My mother always insisted that we have dinner together every night. It was the one time a day we could all be together. Perhaps it was this rule that nurtured my love for a formal dining space and table.
I have to admit, my adoration for farmhouse style tables has grown exceedingly with the trend of reclaimed wood and repurposing materials. There is something so luscious but subtle about a huge raw wooden table, or an immaculately polished surface that exposes all the grain and veins of the tree.
Not only are these tables accessible in flea markets, vintage stores and garden shops, but with a good saw and some sanding you can build one yourself. I’ve come across some that are painted in various colors, others that have been lacquered, and some that have been beaten up for the sake of wear and tear (which adds a nice recycled vintage appeal). I’ve seen them polished down and trimmed with legs made of cast iron for an industrial style look (which is my personal favorite).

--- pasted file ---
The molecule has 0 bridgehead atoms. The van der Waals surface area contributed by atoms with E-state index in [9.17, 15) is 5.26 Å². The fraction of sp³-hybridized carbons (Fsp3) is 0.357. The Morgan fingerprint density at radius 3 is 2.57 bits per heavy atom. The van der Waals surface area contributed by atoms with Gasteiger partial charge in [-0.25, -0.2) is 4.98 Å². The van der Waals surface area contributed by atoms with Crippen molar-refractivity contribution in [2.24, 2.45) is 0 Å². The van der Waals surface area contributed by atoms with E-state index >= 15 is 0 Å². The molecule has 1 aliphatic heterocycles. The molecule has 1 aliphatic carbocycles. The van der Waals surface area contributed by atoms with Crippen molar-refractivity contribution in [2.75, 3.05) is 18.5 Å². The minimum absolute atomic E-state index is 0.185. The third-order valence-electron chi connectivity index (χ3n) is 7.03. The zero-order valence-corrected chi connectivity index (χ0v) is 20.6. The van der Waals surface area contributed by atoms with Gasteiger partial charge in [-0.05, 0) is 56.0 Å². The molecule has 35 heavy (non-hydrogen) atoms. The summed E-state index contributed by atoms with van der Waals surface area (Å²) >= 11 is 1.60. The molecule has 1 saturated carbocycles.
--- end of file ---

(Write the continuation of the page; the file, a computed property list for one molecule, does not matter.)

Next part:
I’m going to let you in on a secret: there is an incredible artist Dante McCarthy in Los Angeles who creates these tables right out of her studio at Cloud Noir on 3rd Street. She can paint the base of the table a separate color. She even sells various sizes of different styles. Another incredible artisan is Riley Rea, who has been selling his reclaimed wooden tables (garnished with iron and metal legs and hardware) from his showroom on La Brea, Croft House. Both designers have several different styles and even do custom designs.
Most recently I stumbled into this incredible garden scene at Rolling Greens on Beverly. Not only is this an incredible mix of country and industrial, but also the mix of that table with the metal chairs is pretty phenomenal.
The nice part about these tables is that they truly are versatile. Not only can you paint them various colors, build them in various styles but you can also find just as much use for them inside as you can outdoors. What you don’t have room? Well problem solved, the durability of the wood will survive a harsh rainstorm, and you can even double ensure this with a coat of wood finish to seal it for safety.